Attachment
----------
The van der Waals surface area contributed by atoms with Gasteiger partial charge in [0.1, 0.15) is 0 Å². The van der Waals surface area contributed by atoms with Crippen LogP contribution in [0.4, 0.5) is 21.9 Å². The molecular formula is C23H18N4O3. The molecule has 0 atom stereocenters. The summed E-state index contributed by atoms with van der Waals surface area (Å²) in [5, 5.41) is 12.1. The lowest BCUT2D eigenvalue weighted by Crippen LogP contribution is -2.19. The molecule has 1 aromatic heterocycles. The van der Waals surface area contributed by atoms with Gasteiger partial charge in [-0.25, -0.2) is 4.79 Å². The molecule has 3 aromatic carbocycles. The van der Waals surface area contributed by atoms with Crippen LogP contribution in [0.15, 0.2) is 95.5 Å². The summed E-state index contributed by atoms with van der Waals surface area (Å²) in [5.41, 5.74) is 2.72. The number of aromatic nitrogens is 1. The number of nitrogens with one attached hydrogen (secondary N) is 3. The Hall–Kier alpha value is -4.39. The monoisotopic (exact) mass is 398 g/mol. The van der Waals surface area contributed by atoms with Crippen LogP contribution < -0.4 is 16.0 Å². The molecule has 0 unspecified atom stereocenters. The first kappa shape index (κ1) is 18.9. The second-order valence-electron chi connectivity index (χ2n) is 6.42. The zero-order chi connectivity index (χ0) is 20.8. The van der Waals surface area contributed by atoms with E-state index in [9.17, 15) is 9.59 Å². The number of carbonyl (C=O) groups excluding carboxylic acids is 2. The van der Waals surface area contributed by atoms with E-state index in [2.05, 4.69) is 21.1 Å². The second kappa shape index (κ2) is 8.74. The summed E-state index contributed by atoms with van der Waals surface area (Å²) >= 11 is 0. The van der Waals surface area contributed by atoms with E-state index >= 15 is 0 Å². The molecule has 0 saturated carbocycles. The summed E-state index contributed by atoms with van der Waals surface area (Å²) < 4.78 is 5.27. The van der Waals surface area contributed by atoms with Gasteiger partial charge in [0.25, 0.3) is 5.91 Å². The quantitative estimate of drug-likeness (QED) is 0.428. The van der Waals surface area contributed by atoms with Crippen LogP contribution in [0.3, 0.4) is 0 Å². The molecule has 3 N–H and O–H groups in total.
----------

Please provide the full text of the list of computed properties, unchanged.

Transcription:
The van der Waals surface area contributed by atoms with Gasteiger partial charge in [0.1, 0.15) is 0 Å². The van der Waals surface area contributed by atoms with Crippen LogP contribution in [0.4, 0.5) is 21.9 Å². The molecular formula is C23H18N4O3. The molecule has 0 atom stereocenters. The summed E-state index contributed by atoms with van der Waals surface area (Å²) in [5, 5.41) is 12.1. The lowest BCUT2D eigenvalue weighted by Crippen LogP contribution is -2.19. The molecule has 1 aromatic heterocycles. The van der Waals surface area contributed by atoms with Gasteiger partial charge in [-0.25, -0.2) is 4.79 Å². The molecule has 3 aromatic carbocycles. The van der Waals surface area contributed by atoms with Crippen LogP contribution in [0.15, 0.2) is 95.5 Å². The summed E-state index contributed by atoms with van der Waals surface area (Å²) in [5.41, 5.74) is 2.72. The number of aromatic nitrogens is 1. The number of nitrogens with one attached hydrogen (secondary N) is 3. The Hall–Kier alpha value is -4.39. The monoisotopic (exact) mass is 398 g/mol. The van der Waals surface area contributed by atoms with Crippen LogP contribution < -0.4 is 16.0 Å². The molecule has 0 unspecified atom stereocenters. The first kappa shape index (κ1) is 18.9. The second-order valence-electron chi connectivity index (χ2n) is 6.42. The zero-order chi connectivity index (χ0) is 20.8. The van der Waals surface area contributed by atoms with E-state index in [9.17, 15) is 9.59 Å². The number of carbonyl (C=O) groups excluding carboxylic acids is 2. The van der Waals surface area contributed by atoms with E-state index in [2.05, 4.69) is 21.1 Å². The second kappa shape index (κ2) is 8.74. The summed E-state index contributed by atoms with van der Waals surface area (Å²) >= 11 is 0. The van der Waals surface area contributed by atoms with E-state index >= 15 is 0 Å². The molecule has 0 saturated carbocycles. The summed E-state index contributed by atoms with van der Waals surface area (Å²) < 4.78 is 5.27. The van der Waals surface area contributed by atoms with Gasteiger partial charge in [0.25, 0.3) is 5.91 Å². The quantitative estimate of drug-likeness (QED) is 0.428. The van der Waals surface area contributed by atoms with Crippen LogP contribution in [0.3, 0.4) is 0 Å². The molecule has 3 N–H and O–H groups in total.